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Family and friends pay respects to Fife soldier who died during London Marathon

Captain David Seath's coffin makes its way to Dunfermline Cemetery.
Captain David Seath's coffin makes its way to Dunfermline Cemetery.

Family, friends and comrades of a Fife army captain who died after collapsing during the London Marathon have paid their last respects at a ceremony in Dunfermline.

Hundreds of mourners packed into St Margaret’s RC Memorial Church to remember the life of Captain David Seath, who fell ill at the 23-mile mark while taking part in the race a week past Sunday.

Captain David Seath.
Captain David Seath.

The 31-year-old had been running the marathon in aid of Help for Heroes, and thousands of pounds have been raised for the cause in the wake of his sad passing.

The service, led by parish priest Father Chris Heenan and Reverend Cole Maynard, was a celebration of David’s life, with many of those in attendance wearing bright colours at the request of Capt Seath’s family.

Originally from Cowdenbeath, Capt Seath was a soldier attached to 7 (Sphinx) Commando Battery Royal Artillery based at RM Condor near Arbroath, an element of the 29 Commando Regiment Royal Artillery headquartered in Devon, and many of his army and naval colleagues turned up in full uniform.

Major Jim McCaffery, who was Capt Seath’s commanding officer, said: “It is with great sadness that we are here today to say farewell to Captain David Seath.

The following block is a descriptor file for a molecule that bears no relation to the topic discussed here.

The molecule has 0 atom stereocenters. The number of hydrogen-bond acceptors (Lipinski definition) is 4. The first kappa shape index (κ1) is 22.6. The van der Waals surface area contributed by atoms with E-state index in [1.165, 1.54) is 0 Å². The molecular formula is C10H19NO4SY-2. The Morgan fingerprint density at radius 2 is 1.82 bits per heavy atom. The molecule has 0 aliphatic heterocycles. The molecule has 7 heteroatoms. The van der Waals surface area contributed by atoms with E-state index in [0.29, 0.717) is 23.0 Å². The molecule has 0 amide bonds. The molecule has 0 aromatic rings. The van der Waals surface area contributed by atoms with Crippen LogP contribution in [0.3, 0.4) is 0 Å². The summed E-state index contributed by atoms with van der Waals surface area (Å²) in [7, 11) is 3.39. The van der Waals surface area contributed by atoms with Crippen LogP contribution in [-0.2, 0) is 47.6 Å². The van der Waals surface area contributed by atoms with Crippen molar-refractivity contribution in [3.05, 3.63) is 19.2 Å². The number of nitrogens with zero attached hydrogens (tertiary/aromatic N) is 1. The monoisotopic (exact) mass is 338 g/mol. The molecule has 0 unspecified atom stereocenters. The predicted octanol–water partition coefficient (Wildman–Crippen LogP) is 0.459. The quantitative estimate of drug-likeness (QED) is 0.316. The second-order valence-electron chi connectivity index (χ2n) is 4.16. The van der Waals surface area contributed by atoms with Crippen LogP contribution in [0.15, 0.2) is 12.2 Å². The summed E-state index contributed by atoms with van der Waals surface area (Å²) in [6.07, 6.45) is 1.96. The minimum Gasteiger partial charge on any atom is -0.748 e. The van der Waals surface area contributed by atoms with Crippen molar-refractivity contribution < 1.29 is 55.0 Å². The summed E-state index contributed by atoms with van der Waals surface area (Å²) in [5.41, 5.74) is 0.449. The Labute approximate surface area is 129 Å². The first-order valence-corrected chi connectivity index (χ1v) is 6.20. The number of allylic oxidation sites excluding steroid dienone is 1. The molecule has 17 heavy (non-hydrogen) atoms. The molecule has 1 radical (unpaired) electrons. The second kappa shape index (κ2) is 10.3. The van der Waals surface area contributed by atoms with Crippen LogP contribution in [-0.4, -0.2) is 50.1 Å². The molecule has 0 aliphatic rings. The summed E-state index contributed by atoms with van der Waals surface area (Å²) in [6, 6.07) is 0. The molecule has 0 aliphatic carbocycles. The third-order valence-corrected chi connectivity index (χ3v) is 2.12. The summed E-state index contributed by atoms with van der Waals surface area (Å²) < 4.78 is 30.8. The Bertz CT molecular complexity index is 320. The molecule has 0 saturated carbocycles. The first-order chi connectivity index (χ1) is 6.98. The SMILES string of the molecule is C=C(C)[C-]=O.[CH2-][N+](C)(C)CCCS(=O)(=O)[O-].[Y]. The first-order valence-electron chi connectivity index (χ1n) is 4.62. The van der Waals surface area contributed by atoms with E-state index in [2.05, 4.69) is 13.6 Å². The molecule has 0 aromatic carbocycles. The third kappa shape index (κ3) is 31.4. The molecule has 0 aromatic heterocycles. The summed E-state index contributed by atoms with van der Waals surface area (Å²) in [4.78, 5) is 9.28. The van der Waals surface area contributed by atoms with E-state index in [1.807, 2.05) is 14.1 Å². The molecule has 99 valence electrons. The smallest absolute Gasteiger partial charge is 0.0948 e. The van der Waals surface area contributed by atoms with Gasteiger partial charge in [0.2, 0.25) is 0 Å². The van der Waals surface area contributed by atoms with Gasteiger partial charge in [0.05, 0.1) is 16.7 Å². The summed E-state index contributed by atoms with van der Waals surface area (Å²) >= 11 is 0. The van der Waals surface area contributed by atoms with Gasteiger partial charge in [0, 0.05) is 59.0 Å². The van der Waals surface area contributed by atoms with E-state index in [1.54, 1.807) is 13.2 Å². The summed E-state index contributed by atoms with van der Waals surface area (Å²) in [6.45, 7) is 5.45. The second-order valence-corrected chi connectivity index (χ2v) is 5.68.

“David was an inspiration to all of us and I genuinely could not have wished for a finer officer.

“He will be sorely missed and our thoughts and prayers are with David’s loved ones at this time.”

Captain Seath's coffin is carried by some of his fellow servicemen.
Captain Seath’s coffin is carried by some of his fellow servicemen.

The 350 capacity church was full, with standing room only for a further 100 or so.

Among the mourners were his parents Libby and Pete, who said their son had “achieved more in 31 years than most people do in 70”, and his brother Gary, who is a press officer for the Royal Blind and Scottish War Blinded charity and who walked behind the hearse as it left the church bound for nearby Dunfermline Cemetery after the service.

Hundreds of mourners paid their respects to Captain Seath.
Hundreds of mourners paid their respects to Captain Seath.

His girlfriend Gaby Schoenberger, who Capt Seath was due to propose to after a tour of duty in Afghanistan later this year, was also comforted by friends and relatives.

A poignant poem, W.B. Yeats’ ‘He Wishes for the Cloths of Heaven’, was specially chosen by Miss Schoenberger and was read by Munro James Anderson, while readings were also given during the service by Capt Seath’s cousins Emma, Claire and Sadie.

A tribute to Capt Seath, written by Gary, was also read out by Captain James Walker-McClimens, who served with Capt Seath in the 19th Regiment The Royal Artillery The Highland Gunners in Tidworth and toured together in Afghanistan.

Some of Captain Seath's fellow servicemen marched behind his coffin.
Some of Captain Seath’s fellow servicemen marched behind his coffin.

After the service, roads around the church was closed by police as Capt Seath’s colleagues marched behind the hearse – followed by the throng of mourners – en route to Dunfermline Cemetery.

Soldiers at the private ceremony graveside conducted a firing party, and those in attendance made their way to Carnegie Conference Centre afterwards to share stories and celebrate his life.

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